Chargers Ignore Biggest Need By Drafting Joe Alt at No. 5

Los Angeles passed on getting Justin Herbert a receiver to select a right tackle.
Jan 1, 2022; Glendale, Arizona, USA; Notre Dame Fighting Irish offensive lineman Joe Alt (76)
Jan 1, 2022; Glendale, Arizona, USA; Notre Dame Fighting Irish offensive lineman Joe Alt (76) / Mark J. Rebilas-USA TODAY Sports
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The Los Angeles Chargers were on the clock with the fifth pick in the 2024 NFL draft and had a chance to fill their biggest need at wideout with two elite players on the board. Instead, they swerved, selecting Notre Dame offensive tackle Joe Alt. It was a puzzling decision, but not shocking if you know anything about new head coach Jim Harbaugh.

This offseason, the Chargers jettisoned both of their top wide receivers. The uber-talented but oft-injured Mike Williams was released, while perennial Pro Bowler Keenan Allen was traded to the Chicago Bears. Star quarterback Justin Herbert was left with a receiving group led by Joshua Palmer and last year's first-round disappointment, Quentin Johnston. That's a problem, and adding pass catchers should have been Los Angeles' biggest priority.

The draft board fell well for the Chargers as LSU's Malik Nabers and Washington's Rome Odunze were still available when they got on the clock. Both are viewed as high-ceiling difference-makers at wide receiver. Instead, Harbaugh and rookie general manager Joe Hortiz selected Alt, widely regarded as the top left tackle in the draft. There's just one problem: the Chargers already have an All-Pro caliber left tackle.

Rashawn Slater was named second team All-Pro as a rookie in 2021 and, after missing the 2022 season, was excellent again in 2023. That means Alt will almost certainly be moving to right tackle, a position far less valuable than the left side. Guys fit for the right side of the line can generally be found later in the draft. On top of that, the team's incumbent right tackle Trey Pipkins III carries a cap hit of $8.75 million after signing a three-year, $21.75 million deal last offseason. That's not a massive amount of money, but he just became a very expensive backup on a team that had to make several big moves due to salary cap issues.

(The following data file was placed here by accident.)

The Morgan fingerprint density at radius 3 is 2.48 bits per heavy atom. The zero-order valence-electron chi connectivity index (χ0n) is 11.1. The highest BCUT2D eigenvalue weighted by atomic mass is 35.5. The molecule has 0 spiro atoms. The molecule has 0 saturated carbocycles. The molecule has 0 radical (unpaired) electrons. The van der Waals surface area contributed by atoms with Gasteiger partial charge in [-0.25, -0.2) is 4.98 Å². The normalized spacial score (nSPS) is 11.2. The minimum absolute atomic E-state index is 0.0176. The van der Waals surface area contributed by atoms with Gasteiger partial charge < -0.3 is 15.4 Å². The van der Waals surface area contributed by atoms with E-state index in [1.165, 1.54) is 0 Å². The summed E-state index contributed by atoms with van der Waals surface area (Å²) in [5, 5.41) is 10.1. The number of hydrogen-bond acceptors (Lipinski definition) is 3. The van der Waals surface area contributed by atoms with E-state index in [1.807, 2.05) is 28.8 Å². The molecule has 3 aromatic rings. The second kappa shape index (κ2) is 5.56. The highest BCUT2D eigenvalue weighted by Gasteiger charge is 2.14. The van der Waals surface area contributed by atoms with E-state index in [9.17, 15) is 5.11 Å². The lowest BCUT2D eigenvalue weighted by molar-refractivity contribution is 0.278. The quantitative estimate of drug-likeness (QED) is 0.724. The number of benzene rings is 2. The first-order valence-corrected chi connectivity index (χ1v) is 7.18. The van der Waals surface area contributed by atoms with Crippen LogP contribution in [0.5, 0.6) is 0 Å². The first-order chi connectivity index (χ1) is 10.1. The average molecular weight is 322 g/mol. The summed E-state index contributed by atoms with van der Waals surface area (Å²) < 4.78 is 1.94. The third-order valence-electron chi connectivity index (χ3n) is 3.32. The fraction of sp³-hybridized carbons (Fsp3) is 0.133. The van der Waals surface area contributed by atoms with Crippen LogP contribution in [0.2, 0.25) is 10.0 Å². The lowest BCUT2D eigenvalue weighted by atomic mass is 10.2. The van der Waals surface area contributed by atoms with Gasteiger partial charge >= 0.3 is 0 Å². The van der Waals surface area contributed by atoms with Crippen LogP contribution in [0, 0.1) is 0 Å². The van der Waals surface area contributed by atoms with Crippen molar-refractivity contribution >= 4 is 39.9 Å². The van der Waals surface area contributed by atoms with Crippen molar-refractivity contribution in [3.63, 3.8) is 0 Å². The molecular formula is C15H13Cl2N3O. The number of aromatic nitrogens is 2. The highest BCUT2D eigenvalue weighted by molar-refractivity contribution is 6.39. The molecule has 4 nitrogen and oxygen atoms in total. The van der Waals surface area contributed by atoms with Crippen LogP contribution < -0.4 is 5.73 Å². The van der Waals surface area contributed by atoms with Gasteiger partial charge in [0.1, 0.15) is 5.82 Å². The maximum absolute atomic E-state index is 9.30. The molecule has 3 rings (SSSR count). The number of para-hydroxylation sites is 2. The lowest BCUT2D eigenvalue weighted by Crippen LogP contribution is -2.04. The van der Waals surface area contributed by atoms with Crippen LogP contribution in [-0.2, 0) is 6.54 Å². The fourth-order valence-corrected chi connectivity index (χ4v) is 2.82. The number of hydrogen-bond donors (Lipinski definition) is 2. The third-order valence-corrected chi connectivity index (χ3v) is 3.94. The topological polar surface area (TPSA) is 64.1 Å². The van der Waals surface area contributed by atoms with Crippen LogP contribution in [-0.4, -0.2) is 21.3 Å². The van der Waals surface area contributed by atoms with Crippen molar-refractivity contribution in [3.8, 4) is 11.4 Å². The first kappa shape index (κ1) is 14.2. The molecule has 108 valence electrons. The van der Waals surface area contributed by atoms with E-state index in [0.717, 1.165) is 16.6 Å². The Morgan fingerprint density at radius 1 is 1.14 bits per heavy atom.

None of this is to say Alt will be bad. In fact, he's projected to be a really good player. But the draft isn't just about adding talent, it's also about filling needs. Tackle wasn't the Chargers' biggest need, wide receiver was.

This shouldn't shock anyone though. Harbaugh tends to play a smash mouth style of football, and hiring Greg Roman as his offensive coordinator telegraphed that's what he wanted to do. But with Herbert under center, it feels like a waste not to find him weapons in the passing game.

The Chargers know their biggest deficiency was at wide receiver. They elected to pass over that to select a right tackle. Time will tell if this was a smart decision.

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Ryan Phillips


Ryan Phillips is a Senior Writer on the Breaking & Trending News Team at Sports Illustrated. Ryan has worked in digital media since 2009, spending eight years at The Big Lead before joining the SI team in 2024. He also co-hosts The Assembly Call Podcast about Indiana Hoosiers basketball and previously worked at Bleacher Report. Ryan is a proud San Diego native and a graduate of Indiana University’s journalism school.